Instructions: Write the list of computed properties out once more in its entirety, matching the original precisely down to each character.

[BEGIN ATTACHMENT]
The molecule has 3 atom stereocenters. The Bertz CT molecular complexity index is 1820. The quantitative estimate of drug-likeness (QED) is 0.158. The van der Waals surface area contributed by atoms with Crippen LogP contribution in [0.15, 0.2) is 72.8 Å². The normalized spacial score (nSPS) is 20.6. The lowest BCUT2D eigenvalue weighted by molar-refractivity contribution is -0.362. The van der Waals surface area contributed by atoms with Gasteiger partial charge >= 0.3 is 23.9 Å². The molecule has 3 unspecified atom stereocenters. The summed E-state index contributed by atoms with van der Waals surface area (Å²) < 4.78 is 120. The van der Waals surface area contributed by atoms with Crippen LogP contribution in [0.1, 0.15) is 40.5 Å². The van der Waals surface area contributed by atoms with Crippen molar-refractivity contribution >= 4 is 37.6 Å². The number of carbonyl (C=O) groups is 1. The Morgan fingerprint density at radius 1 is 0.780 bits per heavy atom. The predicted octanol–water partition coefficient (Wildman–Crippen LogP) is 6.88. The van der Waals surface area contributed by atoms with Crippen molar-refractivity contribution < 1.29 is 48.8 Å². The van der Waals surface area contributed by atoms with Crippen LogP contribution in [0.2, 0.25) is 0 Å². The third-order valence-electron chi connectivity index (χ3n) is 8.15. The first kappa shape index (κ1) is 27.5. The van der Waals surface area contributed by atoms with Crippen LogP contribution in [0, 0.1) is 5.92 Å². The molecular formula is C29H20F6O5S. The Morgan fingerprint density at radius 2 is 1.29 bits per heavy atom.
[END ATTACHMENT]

The molecule has 3 atom stereocenters. The Bertz CT molecular complexity index is 1820. The quantitative estimate of drug-likeness (QED) is 0.158. The van der Waals surface area contributed by atoms with Crippen LogP contribution in [0.15, 0.2) is 72.8 Å². The normalized spacial score (nSPS) is 20.6. The lowest BCUT2D eigenvalue weighted by molar-refractivity contribution is -0.362. The van der Waals surface area contributed by atoms with Gasteiger partial charge >= 0.3 is 23.9 Å². The molecule has 3 unspecified atom stereocenters. The summed E-state index contributed by atoms with van der Waals surface area (Å²) < 4.78 is 120. The van der Waals surface area contributed by atoms with Crippen LogP contribution in [0.1, 0.15) is 40.5 Å². The van der Waals surface area contributed by atoms with Crippen molar-refractivity contribution >= 4 is 37.6 Å². The number of carbonyl (C=O) groups is 1. The Morgan fingerprint density at radius 1 is 0.780 bits per heavy atom. The predicted octanol–water partition coefficient (Wildman–Crippen LogP) is 6.88. The van der Waals surface area contributed by atoms with Crippen molar-refractivity contribution < 1.29 is 48.8 Å². The van der Waals surface area contributed by atoms with Crippen LogP contribution in [0.2, 0.25) is 0 Å². The third-order valence-electron chi connectivity index (χ3n) is 8.15. The first kappa shape index (κ1) is 27.5. The van der Waals surface area contributed by atoms with Crippen LogP contribution in [0, 0.1) is 5.92 Å². The molecular formula is C29H20F6O5S. The Morgan fingerprint density at radius 2 is 1.29 bits per heavy atom.